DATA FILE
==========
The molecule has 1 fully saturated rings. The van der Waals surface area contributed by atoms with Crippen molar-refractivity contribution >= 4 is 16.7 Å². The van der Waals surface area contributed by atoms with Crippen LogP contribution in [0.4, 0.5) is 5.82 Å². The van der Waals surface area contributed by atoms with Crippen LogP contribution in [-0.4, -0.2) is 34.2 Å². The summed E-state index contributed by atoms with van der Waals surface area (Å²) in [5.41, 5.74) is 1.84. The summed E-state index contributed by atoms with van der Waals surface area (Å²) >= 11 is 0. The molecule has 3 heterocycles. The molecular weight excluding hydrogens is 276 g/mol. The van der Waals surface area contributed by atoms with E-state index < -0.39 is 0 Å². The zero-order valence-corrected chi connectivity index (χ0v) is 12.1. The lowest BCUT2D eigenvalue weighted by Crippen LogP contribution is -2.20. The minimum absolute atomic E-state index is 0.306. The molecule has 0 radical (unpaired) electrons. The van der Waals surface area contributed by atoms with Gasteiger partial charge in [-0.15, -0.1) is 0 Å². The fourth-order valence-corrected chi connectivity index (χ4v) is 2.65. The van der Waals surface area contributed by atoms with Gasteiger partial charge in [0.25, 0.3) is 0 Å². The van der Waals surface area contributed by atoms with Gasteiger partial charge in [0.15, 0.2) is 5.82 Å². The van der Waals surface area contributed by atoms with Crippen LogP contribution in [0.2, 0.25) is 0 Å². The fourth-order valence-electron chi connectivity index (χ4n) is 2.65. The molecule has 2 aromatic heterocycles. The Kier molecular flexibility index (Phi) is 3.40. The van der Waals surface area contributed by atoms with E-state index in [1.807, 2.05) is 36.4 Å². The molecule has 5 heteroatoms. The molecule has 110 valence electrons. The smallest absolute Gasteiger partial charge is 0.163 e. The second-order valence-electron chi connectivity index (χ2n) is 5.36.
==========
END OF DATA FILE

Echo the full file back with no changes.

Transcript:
The molecule has 1 fully saturated rings. The van der Waals surface area contributed by atoms with Crippen molar-refractivity contribution >= 4 is 16.7 Å². The van der Waals surface area contributed by atoms with Crippen LogP contribution in [0.4, 0.5) is 5.82 Å². The van der Waals surface area contributed by atoms with Crippen LogP contribution in [-0.4, -0.2) is 34.2 Å². The summed E-state index contributed by atoms with van der Waals surface area (Å²) in [5.41, 5.74) is 1.84. The summed E-state index contributed by atoms with van der Waals surface area (Å²) >= 11 is 0. The molecule has 3 heterocycles. The molecular weight excluding hydrogens is 276 g/mol. The van der Waals surface area contributed by atoms with E-state index < -0.39 is 0 Å². The zero-order valence-corrected chi connectivity index (χ0v) is 12.1. The lowest BCUT2D eigenvalue weighted by Crippen LogP contribution is -2.20. The minimum absolute atomic E-state index is 0.306. The molecule has 0 radical (unpaired) electrons. The van der Waals surface area contributed by atoms with Gasteiger partial charge in [-0.15, -0.1) is 0 Å². The fourth-order valence-corrected chi connectivity index (χ4v) is 2.65. The van der Waals surface area contributed by atoms with Gasteiger partial charge in [0.25, 0.3) is 0 Å². The van der Waals surface area contributed by atoms with Gasteiger partial charge in [0.15, 0.2) is 5.82 Å². The van der Waals surface area contributed by atoms with Crippen LogP contribution in [0.2, 0.25) is 0 Å². The fourth-order valence-electron chi connectivity index (χ4n) is 2.65. The molecule has 2 aromatic heterocycles. The Kier molecular flexibility index (Phi) is 3.40. The van der Waals surface area contributed by atoms with E-state index in [1.807, 2.05) is 36.4 Å². The molecule has 5 heteroatoms. The molecule has 110 valence electrons. The smallest absolute Gasteiger partial charge is 0.163 e. The second-order valence-electron chi connectivity index (χ2n) is 5.36.